A Farm-To-Table Revolution: Green Dining in Taipei
One of the indexes of the Green Dining Guide is to purchase locally grown and seasonal ingredients.
Author Elisa Cohen
Photographer Green Media
In the face of the greater environmental impact of climate change, how to maintain economic activities in a more sustainable way is a major issue for all industries around the world today. In terms of food culture, consumers' pursuit of organic and local ingredients also reflects this trend.
But how else can we consume more consciously if we can't choose our own ingredients when dining out in Taipei? The Taipei Cultural Exploration Association (台北市文化探索協會), which created the "Green Dining Guide (綠色餐飲指南)" and promotes the "Green Food Manifesto (綠食宣言)," believes that choosing "Green Restaurants (綠色餐廳)" is one such solution.
TAIPEI invited the co-founder of the Green Dining Guide, Chia-Ying Ho (何佳穎), to share the spirit and goals of green food and how green restaurants have become the first choice for many residents and expatriates when dining out in Taipei.
Creating a Sustainable Benchmark
"Our goal is simple: we want restaurants to provide consumers with good food. Through the Green Dining Guide, these restaurants that are striving for a friendly relationship with the land and environment can be linked together and gather more momentum to convey our ideas to consumers," says Ho.
The Taipei Cultural Exploration Association, which operates the Water Garden Organic Farmers' Market (水花園有機農夫市集) in Taipei, originally began visiting restaurants to promote the organic ingredients of its partner farmers and to find a more stable source of procurement, later finding that there were always restaurants around Taiwan that were committed to realizing the ideals of green food. In order to save these restaurants from fighting alone, the Taipei Cultural Exploration Association leveraged its experience of working with organic farmers and allied with restaurants that were struggling on their own to create the Green Dining Guide based on the concept of the Michelin Guide.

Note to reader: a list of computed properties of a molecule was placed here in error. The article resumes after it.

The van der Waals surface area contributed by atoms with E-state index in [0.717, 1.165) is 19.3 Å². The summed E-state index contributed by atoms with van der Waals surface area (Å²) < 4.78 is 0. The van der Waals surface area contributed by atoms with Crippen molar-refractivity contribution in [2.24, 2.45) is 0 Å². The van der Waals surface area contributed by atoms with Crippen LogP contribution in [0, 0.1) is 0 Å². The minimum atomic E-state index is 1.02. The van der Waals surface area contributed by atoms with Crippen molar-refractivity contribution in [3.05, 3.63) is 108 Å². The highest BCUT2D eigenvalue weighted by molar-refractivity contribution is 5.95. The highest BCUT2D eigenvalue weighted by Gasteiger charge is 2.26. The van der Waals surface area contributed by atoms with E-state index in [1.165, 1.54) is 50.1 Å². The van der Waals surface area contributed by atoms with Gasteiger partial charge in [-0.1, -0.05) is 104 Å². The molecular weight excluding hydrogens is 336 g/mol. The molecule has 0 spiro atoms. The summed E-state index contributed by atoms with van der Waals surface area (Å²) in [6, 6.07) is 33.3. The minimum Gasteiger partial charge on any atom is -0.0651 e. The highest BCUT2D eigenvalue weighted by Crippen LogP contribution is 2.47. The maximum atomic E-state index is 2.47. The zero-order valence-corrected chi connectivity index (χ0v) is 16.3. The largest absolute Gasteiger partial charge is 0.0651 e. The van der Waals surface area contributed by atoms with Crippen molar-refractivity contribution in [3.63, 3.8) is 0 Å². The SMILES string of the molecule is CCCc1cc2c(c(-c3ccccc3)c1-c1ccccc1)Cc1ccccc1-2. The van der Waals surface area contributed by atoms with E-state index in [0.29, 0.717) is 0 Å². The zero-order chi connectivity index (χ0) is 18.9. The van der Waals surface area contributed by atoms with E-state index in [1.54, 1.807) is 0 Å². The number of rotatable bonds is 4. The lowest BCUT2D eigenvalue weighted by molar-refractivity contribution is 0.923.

Since the concept of green food is relatively new to Taiwanese consumers, Ho points out that the Green Dining Guide adopts the advocacy model of a promotional campaign, which does not require strict standards from the willing operators, but instead encourages a gradual progress, so that both consumers and restaurants can raise their own awareness of this concept at their own pace. That is the reason why the Taipei Cultural Exploration Association chose to call on like-minded partners through the concept of the Green Food Manifesto.
The six criteria of the Green Food Manifesto include: prioritizing local, seasonal ingredients, prioritizing organic ingredients, following sustainable ecological and oceanic principles, reducing the use of additives, providing vegetarian meal options, and reducing resource depletion and waste.
Ho emphasizes that the Green Food Manifesto is not a compulsory standard or stringent set of regulations, but rather a voluntary commitment. "In writing the content, we have been thinking about how to use diverse wordings and expressions, hoping to make people feel that these are things we can do together!" she says.
Taipei's Green Restaurant Scene: Opportunities and Challenges
Taipei is the starting point of the Green Dining Guide in Taiwan, as the city has a large population of people who prefer to dine out on a daily basis, as well as diverse restaurant options. Ho shares that when they first started to promote the Green Food Manifesto, they would look for suitable restaurants to visit and communicate with them to find out how they could provide support and assistance.
"In addition to our own discoveries, the restaurants themselves also referred and shared our information with each other, and even volunteered to join. There are currently about 40 green restaurants in Taipei, but we believe there must be many more that fit the concept," Ho adds.